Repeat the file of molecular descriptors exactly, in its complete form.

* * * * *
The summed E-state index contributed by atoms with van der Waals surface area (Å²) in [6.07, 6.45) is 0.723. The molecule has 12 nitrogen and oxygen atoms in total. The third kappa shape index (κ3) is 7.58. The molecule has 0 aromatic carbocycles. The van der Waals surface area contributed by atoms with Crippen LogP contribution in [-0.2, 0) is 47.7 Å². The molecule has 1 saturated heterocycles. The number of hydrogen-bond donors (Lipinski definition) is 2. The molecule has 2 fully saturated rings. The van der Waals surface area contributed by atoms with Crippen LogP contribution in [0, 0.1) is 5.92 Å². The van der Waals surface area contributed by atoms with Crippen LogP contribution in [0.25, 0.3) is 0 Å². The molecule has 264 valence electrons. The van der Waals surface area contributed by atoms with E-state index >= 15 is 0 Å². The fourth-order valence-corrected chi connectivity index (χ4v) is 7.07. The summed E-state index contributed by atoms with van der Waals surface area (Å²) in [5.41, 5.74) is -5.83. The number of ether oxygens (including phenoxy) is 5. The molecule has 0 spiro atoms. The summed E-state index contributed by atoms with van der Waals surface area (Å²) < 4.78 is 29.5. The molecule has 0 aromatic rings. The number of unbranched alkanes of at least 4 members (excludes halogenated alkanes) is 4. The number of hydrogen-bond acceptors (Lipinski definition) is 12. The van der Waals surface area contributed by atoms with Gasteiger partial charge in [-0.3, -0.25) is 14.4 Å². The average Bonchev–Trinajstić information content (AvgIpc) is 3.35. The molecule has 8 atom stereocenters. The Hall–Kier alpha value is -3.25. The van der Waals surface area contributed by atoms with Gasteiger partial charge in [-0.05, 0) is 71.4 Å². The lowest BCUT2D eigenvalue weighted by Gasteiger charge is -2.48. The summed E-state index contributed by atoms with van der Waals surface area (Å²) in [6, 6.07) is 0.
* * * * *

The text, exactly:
The summed E-state index contributed by atoms with van der Waals surface area (Å²) in [6.07, 6.45) is 0.723. The molecule has 12 nitrogen and oxygen atoms in total. The third kappa shape index (κ3) is 7.58. The molecule has 0 aromatic carbocycles. The van der Waals surface area contributed by atoms with Crippen LogP contribution in [-0.2, 0) is 47.7 Å². The molecule has 1 saturated heterocycles. The number of hydrogen-bond donors (Lipinski definition) is 2. The molecule has 2 fully saturated rings. The van der Waals surface area contributed by atoms with Crippen LogP contribution in [0, 0.1) is 5.92 Å². The van der Waals surface area contributed by atoms with Crippen LogP contribution in [0.25, 0.3) is 0 Å². The molecule has 264 valence electrons. The van der Waals surface area contributed by atoms with E-state index >= 15 is 0 Å². The fourth-order valence-corrected chi connectivity index (χ4v) is 7.07. The summed E-state index contributed by atoms with van der Waals surface area (Å²) in [5.41, 5.74) is -5.83. The number of ether oxygens (including phenoxy) is 5. The molecule has 0 spiro atoms. The summed E-state index contributed by atoms with van der Waals surface area (Å²) < 4.78 is 29.5. The molecule has 0 aromatic rings. The number of unbranched alkanes of at least 4 members (excludes halogenated alkanes) is 4. The number of hydrogen-bond acceptors (Lipinski definition) is 12. The van der Waals surface area contributed by atoms with Gasteiger partial charge in [-0.3, -0.25) is 14.4 Å². The average Bonchev–Trinajstić information content (AvgIpc) is 3.35. The molecule has 8 atom stereocenters. The Hall–Kier alpha value is -3.25. The van der Waals surface area contributed by atoms with Gasteiger partial charge in [-0.05, 0) is 71.4 Å². The lowest BCUT2D eigenvalue weighted by Gasteiger charge is -2.48. The summed E-state index contributed by atoms with van der Waals surface area (Å²) in [6, 6.07) is 0.